I use powdered pebbles to sharpen my sickle. It was made for me by an achary in my village’
“I can’t sit down, I’m wearing my climbing gear,” smiles Mohan, pointing to the cloth wrapped tightly around his slim waist. He might not be able to sit but he can shimmy up tall trees. “I’ve climbed trees since I was 13. I wore this gear for the first time when I was 18, in my village Moggaiyur near Kalpakkam.” Despite his years of experience, though, he had a nasty fall some years ago, during Ganesh Chaturthi. “It was drizzling and I was cutting young palm-fronds from the tree-top to make thoranams. I slipped and fell. Doctors wanted to operate, but I refused. I wore a brace and rested for two months before resuming work.” And, he adds matter-of-factly, he has only half-vision in one eye, after it was jabbed by a palm leaf.
Mohan has been living in Chennai since he turned 21. He has a wife (who works as a housemaid) and three grown-up children — a married daughter, and two sons (a mason and an ironsmith). When they were younger, his sons accompanied him, fetching and carrying coconuts, earning a rupee or two in tips. “But I asked them not to get into my line of work; I wanted them to study,” he says, opening his palms to express the futility of his dream.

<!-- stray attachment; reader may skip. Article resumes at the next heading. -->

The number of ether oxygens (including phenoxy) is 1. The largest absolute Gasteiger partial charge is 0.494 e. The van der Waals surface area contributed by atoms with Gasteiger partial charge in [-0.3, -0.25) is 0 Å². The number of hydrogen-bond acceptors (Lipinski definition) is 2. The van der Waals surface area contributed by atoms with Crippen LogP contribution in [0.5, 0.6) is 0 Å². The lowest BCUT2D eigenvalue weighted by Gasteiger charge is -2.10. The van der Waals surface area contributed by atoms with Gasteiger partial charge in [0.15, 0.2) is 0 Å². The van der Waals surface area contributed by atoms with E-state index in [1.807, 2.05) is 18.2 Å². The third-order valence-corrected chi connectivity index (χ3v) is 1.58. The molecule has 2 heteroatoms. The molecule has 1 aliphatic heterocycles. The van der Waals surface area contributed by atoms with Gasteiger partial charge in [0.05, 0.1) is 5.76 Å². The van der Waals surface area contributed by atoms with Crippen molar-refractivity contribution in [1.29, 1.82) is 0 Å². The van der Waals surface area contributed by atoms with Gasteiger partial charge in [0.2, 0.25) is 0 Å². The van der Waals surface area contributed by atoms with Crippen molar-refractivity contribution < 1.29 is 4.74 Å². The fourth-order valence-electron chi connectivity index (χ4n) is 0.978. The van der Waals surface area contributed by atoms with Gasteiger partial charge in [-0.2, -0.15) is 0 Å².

Tree-climbing fetches Rs.75 to Rs.100 per tree, a long way up from the Rs.8 when Mohan started. Mohan leaves home everyday at sunrise and is back before noon. He shows me his sickle, hand-made by an achari in his village, the sharp edges catching the light. “I use powdered pebbles to sharpen it. The rest of my kit is a year old. It costs me Rs.800 and I replace it every three or four years,” he says, patting the sickle box made from palm-leaf that hangs from his waist. Work, however, is now hard to find. “I’ve been here years ago,” he says, pointing to my apartment. “As an independent house, it had eight coconut trees, but they’ve been chopped down. It’s the same story everywhere.” People ask for coconuts to be plucked only when they threaten to fall on cars!
Trees don’t yield much but Mohan believes yields can be increased with composted cow-dung. He is very knowledgeable about pest control, and his organic remedy involves placing handfuls of a salt-turmeric-asafoetida mixture between the central palm-fronds. Resident scorpions and wasps catch climbers unawares, he says, while wood-peckers’ nesting holes result in whole trees being chopped down.
Quickly adjusting his turban, Mohan clambers up a neighbour’s tree. His feet hug the bark, and he moves with fluid grace, using the leg and body harnesses, handmade by fishermen. “See how poor the yield is?” he shouts from the top, chucking down three coconuts. Mohan plans to work for a few more years; by then, he hopes his sons will earn well and offer to support him. Till then, his mornings will be spent atop swaying coconut trees.
(A weekly column on men and women who make Chennai what it is)